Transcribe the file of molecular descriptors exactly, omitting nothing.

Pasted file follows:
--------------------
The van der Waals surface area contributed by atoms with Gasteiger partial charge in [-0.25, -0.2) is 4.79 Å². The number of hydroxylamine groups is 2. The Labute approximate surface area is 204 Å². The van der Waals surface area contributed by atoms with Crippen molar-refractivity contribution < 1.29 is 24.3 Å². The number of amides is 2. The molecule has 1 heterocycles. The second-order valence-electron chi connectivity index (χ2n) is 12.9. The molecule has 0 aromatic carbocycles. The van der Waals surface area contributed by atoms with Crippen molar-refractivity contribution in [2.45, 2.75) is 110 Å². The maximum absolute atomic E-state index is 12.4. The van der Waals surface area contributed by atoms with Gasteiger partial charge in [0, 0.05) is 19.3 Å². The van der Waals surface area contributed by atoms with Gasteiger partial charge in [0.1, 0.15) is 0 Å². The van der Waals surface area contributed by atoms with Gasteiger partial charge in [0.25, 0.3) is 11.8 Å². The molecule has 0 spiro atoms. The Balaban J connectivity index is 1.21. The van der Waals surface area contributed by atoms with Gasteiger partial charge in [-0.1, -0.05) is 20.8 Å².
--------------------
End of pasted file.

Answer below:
The van der Waals surface area contributed by atoms with Gasteiger partial charge in [-0.25, -0.2) is 4.79 Å². The number of hydroxylamine groups is 2. The Labute approximate surface area is 204 Å². The van der Waals surface area contributed by atoms with Crippen molar-refractivity contribution < 1.29 is 24.3 Å². The number of amides is 2. The molecule has 1 heterocycles. The second-order valence-electron chi connectivity index (χ2n) is 12.9. The molecule has 0 aromatic carbocycles. The van der Waals surface area contributed by atoms with Crippen molar-refractivity contribution in [2.45, 2.75) is 110 Å². The maximum absolute atomic E-state index is 12.4. The van der Waals surface area contributed by atoms with Gasteiger partial charge in [0, 0.05) is 19.3 Å². The van der Waals surface area contributed by atoms with Gasteiger partial charge in [0.1, 0.15) is 0 Å². The van der Waals surface area contributed by atoms with Gasteiger partial charge in [0.25, 0.3) is 11.8 Å². The molecule has 0 spiro atoms. The Balaban J connectivity index is 1.21. The van der Waals surface area contributed by atoms with Gasteiger partial charge in [-0.1, -0.05) is 20.8 Å².